And that’s weird. And unsettling. In fact, it’s worse than that - it’s kind of sad. The word I’m frantically trying to avoid here is traumatic - because perspective, dude, get some. But honestly… it kind of hurts. Because in that opening crawl, we’re casually informed that MY hero, Luke Skywalker, has vanished. Worse - he’s the last Jedi (so apparently Leia never got her training sorted, which is a bummer all by itself) and The New Order (from the ashes of the Empire, so, you know, those guys) are hunting him. Leia is leading The Resistance (which, yay, obviously, but also boo, because why couldn’t she have just settled down on the Falcon with Han and become a Jedi pirate smuggler or whatever?) to try and find Luke, because The New Order is kicking the new Republic’s ass… and it’s just sad, man. Everything’s gone to shit, and all my heroes are older and sadder, and the baddies are just as bad, like they never got their asses kicked.
And that’s just the fucking crawl. Things get, to put it mildly, worse from there. I mean, the reason Luke is in hiding alone…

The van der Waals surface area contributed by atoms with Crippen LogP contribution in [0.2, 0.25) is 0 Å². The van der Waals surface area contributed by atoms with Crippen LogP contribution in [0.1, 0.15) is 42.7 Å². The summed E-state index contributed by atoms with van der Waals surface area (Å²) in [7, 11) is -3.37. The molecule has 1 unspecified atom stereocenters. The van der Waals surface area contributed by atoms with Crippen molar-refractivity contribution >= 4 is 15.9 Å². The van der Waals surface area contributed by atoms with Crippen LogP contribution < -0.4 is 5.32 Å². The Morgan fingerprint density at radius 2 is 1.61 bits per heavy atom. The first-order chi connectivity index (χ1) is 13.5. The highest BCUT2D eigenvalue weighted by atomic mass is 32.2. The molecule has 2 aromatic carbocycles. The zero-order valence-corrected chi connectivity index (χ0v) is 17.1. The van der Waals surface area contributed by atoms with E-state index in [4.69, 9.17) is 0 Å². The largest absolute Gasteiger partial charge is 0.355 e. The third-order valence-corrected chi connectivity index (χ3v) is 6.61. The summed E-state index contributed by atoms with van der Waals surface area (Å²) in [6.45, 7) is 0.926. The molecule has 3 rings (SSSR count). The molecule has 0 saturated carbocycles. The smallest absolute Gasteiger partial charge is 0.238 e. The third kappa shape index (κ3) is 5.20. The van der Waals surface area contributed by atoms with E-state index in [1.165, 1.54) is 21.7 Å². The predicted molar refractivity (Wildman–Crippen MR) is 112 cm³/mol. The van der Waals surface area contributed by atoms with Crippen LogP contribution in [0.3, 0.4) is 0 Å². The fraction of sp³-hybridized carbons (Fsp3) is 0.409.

But no. We’ll get there. Suffice it to say, I found this to be a huge downer, first time through. And again - not a criticism, at all. They absolutely HAD to do this. It’s got to be the fate of the galaxy. It’s got to be ragtag band against space nazis. I get it. And if we’ve learned nothing else from the prequels, it’s that watching things turn to shit for eight hours is a terrible experience. So even if you could magically de-age the main cast, this stuff all had to happen off camera. And second time through, it was fine. But first time… man, it hurt.
And lurking behind that, of course, is chronological whiplash, right? Remember that story that entranced you, with the dumb walking teddies and Jabba the Hut and the gold bikini and Darth Vader turning good at he last minute to save his son? 30 years ago, motherfucker! Blink again, you’re going to be in a rubber diaper in a room you don’t recognize whilst some child you vaguely remember as being your granddaughter is trying to tell you all about Star Wars Episode 38 and the upcoming Doctor Who 100th anniversary special while you try and remember your goddamn name.
I mean, whose bright idea was this ‘passage of time’ and ‘aging’ bullshit, anyway?
Anyway. So that was kind of a hammerblow. And for all I know, it’s just me. But fuck it, it’s my article, and I’ll experience existential dread if I want to.